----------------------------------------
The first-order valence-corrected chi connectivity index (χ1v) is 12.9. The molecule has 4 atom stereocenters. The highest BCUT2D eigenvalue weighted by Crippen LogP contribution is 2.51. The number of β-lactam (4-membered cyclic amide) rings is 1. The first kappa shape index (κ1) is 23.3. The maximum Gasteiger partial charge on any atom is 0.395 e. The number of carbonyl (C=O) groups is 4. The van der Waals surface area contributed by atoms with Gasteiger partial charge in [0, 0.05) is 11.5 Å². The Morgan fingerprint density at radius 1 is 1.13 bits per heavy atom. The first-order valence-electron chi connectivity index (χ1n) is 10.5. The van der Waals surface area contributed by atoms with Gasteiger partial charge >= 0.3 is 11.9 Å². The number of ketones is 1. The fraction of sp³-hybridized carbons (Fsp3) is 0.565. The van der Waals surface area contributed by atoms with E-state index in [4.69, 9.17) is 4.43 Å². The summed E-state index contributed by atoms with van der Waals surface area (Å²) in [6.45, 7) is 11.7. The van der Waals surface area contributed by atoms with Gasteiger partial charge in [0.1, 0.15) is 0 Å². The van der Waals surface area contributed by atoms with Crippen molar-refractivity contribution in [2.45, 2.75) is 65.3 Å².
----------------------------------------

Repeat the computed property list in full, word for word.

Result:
The first-order valence-corrected chi connectivity index (χ1v) is 12.9. The molecule has 4 atom stereocenters. The highest BCUT2D eigenvalue weighted by Crippen LogP contribution is 2.51. The number of β-lactam (4-membered cyclic amide) rings is 1. The first kappa shape index (κ1) is 23.3. The maximum Gasteiger partial charge on any atom is 0.395 e. The number of carbonyl (C=O) groups is 4. The van der Waals surface area contributed by atoms with Gasteiger partial charge in [0, 0.05) is 11.5 Å². The Morgan fingerprint density at radius 1 is 1.13 bits per heavy atom. The first-order valence-electron chi connectivity index (χ1n) is 10.5. The van der Waals surface area contributed by atoms with Gasteiger partial charge >= 0.3 is 11.9 Å². The number of ketones is 1. The fraction of sp³-hybridized carbons (Fsp3) is 0.565. The van der Waals surface area contributed by atoms with E-state index in [4.69, 9.17) is 4.43 Å². The summed E-state index contributed by atoms with van der Waals surface area (Å²) in [6.45, 7) is 11.7. The van der Waals surface area contributed by atoms with Gasteiger partial charge in [0.1, 0.15) is 0 Å². The van der Waals surface area contributed by atoms with Crippen molar-refractivity contribution in [2.45, 2.75) is 65.3 Å².